Now as you look at cells A2, A3, A4 that starts to make a little sense maybe. If cell A3 is the same as cell A2 we are going to make its font be white, but this formula is certainly as not intuitive, and it seems a little strange, but it will work. So whenever this occurs and again we have to kind of translate this and say what this means. This means when any cell in column A is equal to the cell above it we want to use a special format there. And that format is to use a font whose color is white.

Click OK, click OK, click outside of it, and we don't see this. And of course when we print this we will not see that. Now if you click column A you do see that faintly in the background. So maybe it is a cheap trick, but it gets the job done. Now if we don't need this any more, we'll just click column A, jump back here, click this button and eventually there we go, automatic. We are all set. But our Conditional Formatting is still there isn't it? So we would have to actually take off the rule.

Conditional Formatting and clear the rules from the selected cells. There we go. So we've seen here two different examples, one where we needed to fill in the actual entries when they were missing. And second approach didn't really take them out but gave us the visual impression they were gone, and we did that for printing purposes.

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This video is part of

Image for Excel 2010 Power Shortcuts
Excel 2010 Power Shortcuts

64 video lessons · 17752 viewers

Dennis Taylor
Author

 
Expand all | Collapse all
  1. 1m 37s
    1. Welcome
      1m 17s
    2. Using the exercise files
      20s
  2. 22m 45s
    1. Entering data or formulas in non-adjacent cells simultaneously
      2m 28s
    2. Converting formulas to values with a simple drag
      2m 34s
    3. Copying data or formulas down a column instantly
      2m 56s
    4. Adjusting all or selected column widths or row heights in a flash
      2m 21s
    5. Instantly displaying all worksheet formulas
      3m 16s
    6. Two quick shortcuts for creating charts
      1m 18s
    7. Print Preview
      1m 7s
    8. Instant date or time entry
      1m 16s
    9. Undo/Redo/Repeat
      3m 19s
    10. Zooming in and out quickly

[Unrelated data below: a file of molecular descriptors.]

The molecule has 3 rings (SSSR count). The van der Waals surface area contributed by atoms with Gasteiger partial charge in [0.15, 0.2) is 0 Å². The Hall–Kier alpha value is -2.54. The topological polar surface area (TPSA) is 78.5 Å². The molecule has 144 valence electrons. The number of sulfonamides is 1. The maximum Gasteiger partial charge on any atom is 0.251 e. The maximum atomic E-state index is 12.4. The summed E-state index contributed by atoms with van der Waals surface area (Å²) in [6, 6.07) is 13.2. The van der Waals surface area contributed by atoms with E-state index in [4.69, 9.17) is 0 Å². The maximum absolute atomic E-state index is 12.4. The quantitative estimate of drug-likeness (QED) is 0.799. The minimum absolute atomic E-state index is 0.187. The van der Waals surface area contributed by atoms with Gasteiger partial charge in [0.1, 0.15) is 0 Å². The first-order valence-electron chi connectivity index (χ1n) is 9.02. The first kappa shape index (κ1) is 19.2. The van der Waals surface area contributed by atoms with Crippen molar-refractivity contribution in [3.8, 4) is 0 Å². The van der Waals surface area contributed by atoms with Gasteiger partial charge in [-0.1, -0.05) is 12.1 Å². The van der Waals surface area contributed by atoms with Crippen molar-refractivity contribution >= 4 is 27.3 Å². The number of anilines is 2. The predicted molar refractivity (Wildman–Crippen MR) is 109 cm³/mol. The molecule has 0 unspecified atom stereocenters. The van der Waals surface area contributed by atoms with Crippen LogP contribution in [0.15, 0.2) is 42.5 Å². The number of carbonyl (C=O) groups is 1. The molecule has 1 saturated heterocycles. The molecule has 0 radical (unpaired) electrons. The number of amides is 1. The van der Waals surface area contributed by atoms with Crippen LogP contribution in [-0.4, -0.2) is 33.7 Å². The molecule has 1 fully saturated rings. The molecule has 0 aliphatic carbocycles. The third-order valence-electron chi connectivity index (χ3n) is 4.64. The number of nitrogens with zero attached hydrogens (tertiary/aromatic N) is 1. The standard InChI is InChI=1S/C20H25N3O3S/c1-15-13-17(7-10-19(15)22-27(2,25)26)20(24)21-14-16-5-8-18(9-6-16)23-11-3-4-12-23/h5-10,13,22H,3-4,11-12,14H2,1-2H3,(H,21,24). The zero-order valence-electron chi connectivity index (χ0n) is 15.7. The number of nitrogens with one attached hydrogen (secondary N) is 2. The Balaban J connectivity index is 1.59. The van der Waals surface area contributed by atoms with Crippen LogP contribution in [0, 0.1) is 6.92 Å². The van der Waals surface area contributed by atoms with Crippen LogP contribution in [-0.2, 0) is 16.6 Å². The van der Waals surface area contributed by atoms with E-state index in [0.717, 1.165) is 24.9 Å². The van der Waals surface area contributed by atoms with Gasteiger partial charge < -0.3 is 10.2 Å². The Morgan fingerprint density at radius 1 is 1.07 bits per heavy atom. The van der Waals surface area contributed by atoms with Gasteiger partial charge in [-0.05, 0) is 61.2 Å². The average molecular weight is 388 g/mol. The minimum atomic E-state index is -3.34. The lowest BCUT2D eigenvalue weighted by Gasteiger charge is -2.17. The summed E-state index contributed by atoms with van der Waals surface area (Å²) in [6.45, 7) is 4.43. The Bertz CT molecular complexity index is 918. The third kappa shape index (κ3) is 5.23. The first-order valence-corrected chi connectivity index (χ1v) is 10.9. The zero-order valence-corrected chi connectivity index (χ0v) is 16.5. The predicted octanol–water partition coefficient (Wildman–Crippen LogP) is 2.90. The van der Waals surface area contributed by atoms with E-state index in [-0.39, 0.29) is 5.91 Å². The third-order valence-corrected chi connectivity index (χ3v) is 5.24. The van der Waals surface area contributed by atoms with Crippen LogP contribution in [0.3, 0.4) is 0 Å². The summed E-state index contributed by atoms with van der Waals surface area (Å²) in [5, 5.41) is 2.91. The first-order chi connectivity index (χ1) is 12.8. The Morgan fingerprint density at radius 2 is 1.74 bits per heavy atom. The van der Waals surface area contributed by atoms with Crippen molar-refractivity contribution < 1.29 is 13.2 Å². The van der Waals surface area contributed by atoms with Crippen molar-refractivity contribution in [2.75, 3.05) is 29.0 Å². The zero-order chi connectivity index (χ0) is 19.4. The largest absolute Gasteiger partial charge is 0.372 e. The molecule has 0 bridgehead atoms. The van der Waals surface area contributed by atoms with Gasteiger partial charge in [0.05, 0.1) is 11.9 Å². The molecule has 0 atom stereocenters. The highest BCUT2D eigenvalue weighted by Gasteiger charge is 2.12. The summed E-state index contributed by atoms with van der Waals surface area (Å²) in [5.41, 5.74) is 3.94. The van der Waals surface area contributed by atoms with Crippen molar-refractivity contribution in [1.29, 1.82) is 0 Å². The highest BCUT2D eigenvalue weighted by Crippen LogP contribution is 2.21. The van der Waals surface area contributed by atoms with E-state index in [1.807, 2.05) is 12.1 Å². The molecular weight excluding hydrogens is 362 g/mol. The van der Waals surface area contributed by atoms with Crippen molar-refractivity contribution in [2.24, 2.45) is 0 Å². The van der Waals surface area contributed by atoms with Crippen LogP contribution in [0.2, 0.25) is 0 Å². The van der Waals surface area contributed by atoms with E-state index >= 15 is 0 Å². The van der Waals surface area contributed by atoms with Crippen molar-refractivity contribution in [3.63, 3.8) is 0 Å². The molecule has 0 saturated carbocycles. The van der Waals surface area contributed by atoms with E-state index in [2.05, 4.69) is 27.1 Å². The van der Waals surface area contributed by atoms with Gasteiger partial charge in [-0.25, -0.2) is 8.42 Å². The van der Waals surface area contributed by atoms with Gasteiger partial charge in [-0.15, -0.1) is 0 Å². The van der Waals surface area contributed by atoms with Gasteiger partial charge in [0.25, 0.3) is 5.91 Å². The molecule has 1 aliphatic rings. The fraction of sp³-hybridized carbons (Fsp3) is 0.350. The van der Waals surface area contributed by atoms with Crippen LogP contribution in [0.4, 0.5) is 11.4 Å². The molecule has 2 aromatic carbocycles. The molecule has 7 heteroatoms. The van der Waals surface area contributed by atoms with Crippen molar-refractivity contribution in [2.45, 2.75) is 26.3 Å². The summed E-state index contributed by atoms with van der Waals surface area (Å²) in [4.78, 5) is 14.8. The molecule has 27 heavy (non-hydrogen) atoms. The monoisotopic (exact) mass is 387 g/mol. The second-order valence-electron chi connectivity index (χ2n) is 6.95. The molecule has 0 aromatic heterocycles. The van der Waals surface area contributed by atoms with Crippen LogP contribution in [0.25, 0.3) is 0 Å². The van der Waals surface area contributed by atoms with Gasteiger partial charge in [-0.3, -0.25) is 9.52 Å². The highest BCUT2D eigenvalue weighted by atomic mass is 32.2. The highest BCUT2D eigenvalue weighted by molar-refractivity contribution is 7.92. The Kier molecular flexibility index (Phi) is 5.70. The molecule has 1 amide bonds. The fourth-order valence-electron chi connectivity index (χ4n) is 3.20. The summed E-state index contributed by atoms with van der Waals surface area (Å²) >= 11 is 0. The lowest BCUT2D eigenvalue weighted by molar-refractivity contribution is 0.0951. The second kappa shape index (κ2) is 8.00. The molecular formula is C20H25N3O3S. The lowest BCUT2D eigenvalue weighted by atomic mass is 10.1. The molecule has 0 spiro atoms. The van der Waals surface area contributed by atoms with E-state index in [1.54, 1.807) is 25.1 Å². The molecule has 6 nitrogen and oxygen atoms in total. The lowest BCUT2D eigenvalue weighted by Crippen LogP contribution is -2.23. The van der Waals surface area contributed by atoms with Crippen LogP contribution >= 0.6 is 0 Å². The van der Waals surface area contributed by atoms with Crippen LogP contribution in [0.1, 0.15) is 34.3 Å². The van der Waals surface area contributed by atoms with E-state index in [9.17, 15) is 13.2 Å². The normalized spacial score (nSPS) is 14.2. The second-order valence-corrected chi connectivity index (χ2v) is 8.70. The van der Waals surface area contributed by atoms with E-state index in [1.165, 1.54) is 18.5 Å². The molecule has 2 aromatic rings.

2m 10s
  3. 7m 37s
    1. Expanding and collapsing the Ribbon and Full Screen view
      1m 23s
    2. Keyboard command access
      2m 22s
    3. Quick Access toolbar display tips
      3m 52s
  4. 14m 30s
    1. Split screens and frozen titles in a flash
      5m 56s
    2. Repeating title creation and suppression
      6m 17s
    3. Customizing your display of Status Bar totals
      2m 17s
  5. 11m 31s
    1. Navigation shortcuts
      2m 30s
    2. Tips for navigating between workbooks
      3m 48s
    3. Navigating within worksheets
      5m 13s
  6. 11m 12s
    1. Selecting an entire row, column, or worksheet
      3m 20s
    2. Selecting noncontiguous ranges and visible cells only
      4m 39s
    3. Selecting the current region and moving around region corners
      3m 13s
  7. 22m 16s
    1. Accelerating data entry
      6m 27s
    2. Auto-Fill techniques for entering dates
      4m 59s
    3. Auto-Fill techniques for entering times
      2m 37s
    4. Custom lists for rapid entry
      5m 54s
    5. Cell editing tips
      2m 19s
  8. 12m 38s
    1. Copy/Move acceleration tips
      3m 27s
    2. Worksheet Copy/Move shortcuts
      2m 29s
    3. Dragging and inserting variations
      3m 47s
    4. Instantly displaying Paste Special options
      2m 55s
  9. 29m 31s
    1. Rapid formula creation
      3m 48s
    2. Selecting all cells that depend on the active cell
      5m 24s
    3. Selecting all cells that can affect the active cell
      2m 38s
    4. AutoSum shortcuts
      2m 57s
    5. Rounding shortcuts
      5m 14s
    6. Generating random numbers
      3m 16s
    7. Counting unique entries
      3m 11s
    8. Performing calculations without formulas
      3m 3s
  10. 17m 4s
    1. Controlling rows and columns
      5m 50s
    2. Realigning imported text
      2m 27s
    3. Handling blank cells
      4m 20s
    4. Collapsing and expanding detail
      4m 27s
  11. 28m 8s
    1. Formatting numbers
      6m 49s
    2. Aligning data
      3m 49s
    3. Adding background color for readability
      3m 43s
    4. Formatting data conditionally
      1m 54s
    5. Creating custom formats
      6m 23s
    6. Formatting periods over 24 hours
      3m 2s
    7. Applying strikethroughs and borders
      2m 28s
  12. 25m 46s
    1. Sorting shortcuts
      2m 40s
    2. Cleaning up spaces
      4m 47s
    3. Identifying duplicates
      6m 10s
    4. Splitting columns
      3m 57s
    5. Ensuring unique entries
      2m 46s
    6. Forcing dates to be weekdays only
      3m 56s
    7. Displaying unique items from large lists
      1m 30s
  13. 18m 38s
    1. Placing and adjusting charts
      2m 37s
    2. Creating chart titles from cell content
      2m 22s
    3. Creating and manipulating shapes
      5m 31s
    4. Linking and unlinking pictures
      8m 8s
  14. 9s
    1. Goodbye
      9s